Do you feel pain in your foot?
Take a close look at where the pain is coming from. Could it be arch pain? Arch pain can affect even the other areas of your foot like the heel and the ball of your foot.
Know Your Arch
Your arch is made up of your tarsal and metatarsal bones, as well as the supporting tendons and ligaments. Together they help absorb stress that is directed to your foot, stabilize your body so you can stand, walk, and run. Your arches also help you adapt to sloping and uneven surfaces.
When the bones, tendons, or ligaments that make up your arches are injured or weakened due to overuse or wear and tear due to aging, you might experience pain in your arch.
Sometimes arch pain can also be a symptom of a specific foot ailment like plantar fasciitis or excessive pronation. You can set up an appointment with Sheldon Nadal, DPM to find out whether you are suffering from any of these foot conditions. If none of these apply, it is also possible that you have a condition known as posterior tibial tendon dysfunction.
You should never ignore arch pain as it can progress and cause other ailments such as:
- Plantar Fasciitis
- Knee Pain
- Lower Back and Hip Pain
- Achilles Tendonitis
- Stress Fractures
- Shin Splints
- Foot and Leg Pain
Treatment and Prevention
Arch Supports can help relieve some of your pain and discomfort. First, you need to find out your arch type (whether you have low, medium, or high arches) because the height and shape of your arch support would need to match your arch type.
Shoe inserts or orthotics can support your arch, ease stress on your posterior tibialis tendon, and stabilize your heel. You can also find really comfortable and supportive shoes with insoles that can fully support the arch.
You can work on strengthening your tibialis posterior muscle. You should also stretch your Achilles tendon. These two are instrumental in reducing arch pain. The wearing of night splints can also help alleviate pressure on your arches as night splints can keep your muscles in proper position.
You can also try cold therapy. Use wraps and other forms of cold therapy to relieve you of some discomfort and pain.
Of course, consulting with our podiatrist Sheldon H. Nadal, DPM can greatly help you! Call us at your earliest convenience.
If you are a runner or someone who wants to start running, you need to know all about plantar fasciitis and the surgical options for this problem.
Why does plantar fasciitis surgery appeal to a lot of patients?
Okay, perhaps we should change that question to “Why does surgery appeal to you?” Come to think of it, thoughts of getting surgery surface when people are starting to feel frustrated when other treatments fail to work. So we assume that at this point, you have already tried other approaches and you are now looking for a quick and sure fix.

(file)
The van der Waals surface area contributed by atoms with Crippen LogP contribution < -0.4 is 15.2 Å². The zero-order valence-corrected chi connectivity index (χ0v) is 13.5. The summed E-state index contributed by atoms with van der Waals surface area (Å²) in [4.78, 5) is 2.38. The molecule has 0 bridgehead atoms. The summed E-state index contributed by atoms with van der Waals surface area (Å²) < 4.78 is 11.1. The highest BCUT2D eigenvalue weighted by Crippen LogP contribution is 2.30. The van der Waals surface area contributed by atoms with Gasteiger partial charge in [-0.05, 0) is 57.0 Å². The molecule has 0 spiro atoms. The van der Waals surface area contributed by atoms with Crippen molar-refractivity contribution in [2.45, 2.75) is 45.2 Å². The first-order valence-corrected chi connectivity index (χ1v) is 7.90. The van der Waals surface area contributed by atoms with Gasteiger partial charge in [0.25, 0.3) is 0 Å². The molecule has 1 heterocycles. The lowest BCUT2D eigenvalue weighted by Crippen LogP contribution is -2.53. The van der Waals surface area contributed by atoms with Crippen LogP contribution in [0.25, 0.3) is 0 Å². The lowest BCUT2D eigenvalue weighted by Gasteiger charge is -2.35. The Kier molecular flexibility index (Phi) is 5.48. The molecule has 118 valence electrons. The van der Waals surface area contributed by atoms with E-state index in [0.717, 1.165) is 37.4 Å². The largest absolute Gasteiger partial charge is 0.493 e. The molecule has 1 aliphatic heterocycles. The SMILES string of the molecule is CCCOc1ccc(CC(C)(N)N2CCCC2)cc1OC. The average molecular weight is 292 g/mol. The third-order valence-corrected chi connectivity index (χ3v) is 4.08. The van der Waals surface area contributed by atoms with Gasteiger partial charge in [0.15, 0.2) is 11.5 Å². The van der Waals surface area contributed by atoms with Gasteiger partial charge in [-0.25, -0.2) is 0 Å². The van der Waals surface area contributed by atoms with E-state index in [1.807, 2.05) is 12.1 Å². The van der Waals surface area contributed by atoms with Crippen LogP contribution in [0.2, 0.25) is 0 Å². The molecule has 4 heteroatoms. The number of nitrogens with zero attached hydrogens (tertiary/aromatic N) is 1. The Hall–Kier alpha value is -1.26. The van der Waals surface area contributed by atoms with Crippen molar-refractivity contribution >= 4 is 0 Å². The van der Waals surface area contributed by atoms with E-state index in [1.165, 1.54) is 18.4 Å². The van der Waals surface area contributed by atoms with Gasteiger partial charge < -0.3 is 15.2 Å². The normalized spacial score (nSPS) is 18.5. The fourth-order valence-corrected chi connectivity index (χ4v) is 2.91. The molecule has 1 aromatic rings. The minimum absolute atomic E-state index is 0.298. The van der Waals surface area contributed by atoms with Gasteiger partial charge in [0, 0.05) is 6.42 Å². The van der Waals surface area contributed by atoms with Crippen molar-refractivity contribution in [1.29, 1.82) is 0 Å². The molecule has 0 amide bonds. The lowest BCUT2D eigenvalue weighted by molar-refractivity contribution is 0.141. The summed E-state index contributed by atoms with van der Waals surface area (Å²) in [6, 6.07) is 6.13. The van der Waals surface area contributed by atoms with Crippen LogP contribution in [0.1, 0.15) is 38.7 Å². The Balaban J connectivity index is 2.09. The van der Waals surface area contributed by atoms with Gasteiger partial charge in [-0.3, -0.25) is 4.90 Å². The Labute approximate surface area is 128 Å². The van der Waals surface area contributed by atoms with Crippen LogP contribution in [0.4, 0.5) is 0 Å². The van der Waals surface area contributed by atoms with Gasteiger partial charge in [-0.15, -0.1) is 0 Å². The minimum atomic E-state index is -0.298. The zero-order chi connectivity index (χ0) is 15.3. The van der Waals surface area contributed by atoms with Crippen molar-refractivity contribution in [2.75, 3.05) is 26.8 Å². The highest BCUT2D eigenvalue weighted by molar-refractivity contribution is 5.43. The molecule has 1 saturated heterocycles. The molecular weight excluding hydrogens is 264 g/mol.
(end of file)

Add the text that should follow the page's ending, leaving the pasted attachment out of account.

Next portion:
Unlike complex machines, such as vehicles, if a part of your foot or leg malfunctions, you cannot just decide to replace it with a new one. If your knee gives you constant pain, yes, you can get a knee replacement, but you have to keep in mind that while it is a good option, it is still artificial, and you cannot expect it to work as well as it used to.
So, why is surgery recommended? It is because there are conditions that conventional non-surgery measures cannot cure and only surgical solutions are the best options. There are various surgical procedures that can treat chronic plantar fasciitis. As a runner, you need to understand the difference between those procedures, so you can make an educated decision.
Open Plantar Fascia Release Surgery
This is the most commonly done surgery on the plantar fascia. In fact, it is likely it has been performed more times than other types of plantar fasciitis surgical procedure. This is an “open” procedure, meaning an incision is made on the bottom or the side of the foot to gain access to the plantar fascia. The goal with this particular surgery it to cut through the portion of the plantar fascia with the most tension. This is meant to relieve the tension and the pain over time.
Minimally invasive Plantar Fascia Release Surgery
This is similar to the “open” procedure but with a smaller incision. The idea is for the patient to experience less pain and swelling and to get back to their normal activities sooner.
Endoscopic Surgery on the Plantar Fascia
Endoscopic surgery is similar to arthroscopic surgery technique-wise. The difference is that it’s performed on the soft tissue instead of within a joint. The incisions are smaller, too, similar to minimally invasive surgery. It makes use of an instrument with a camera that is inserted through one side of the food and on the other side, an instrument with a scalpel is inserted.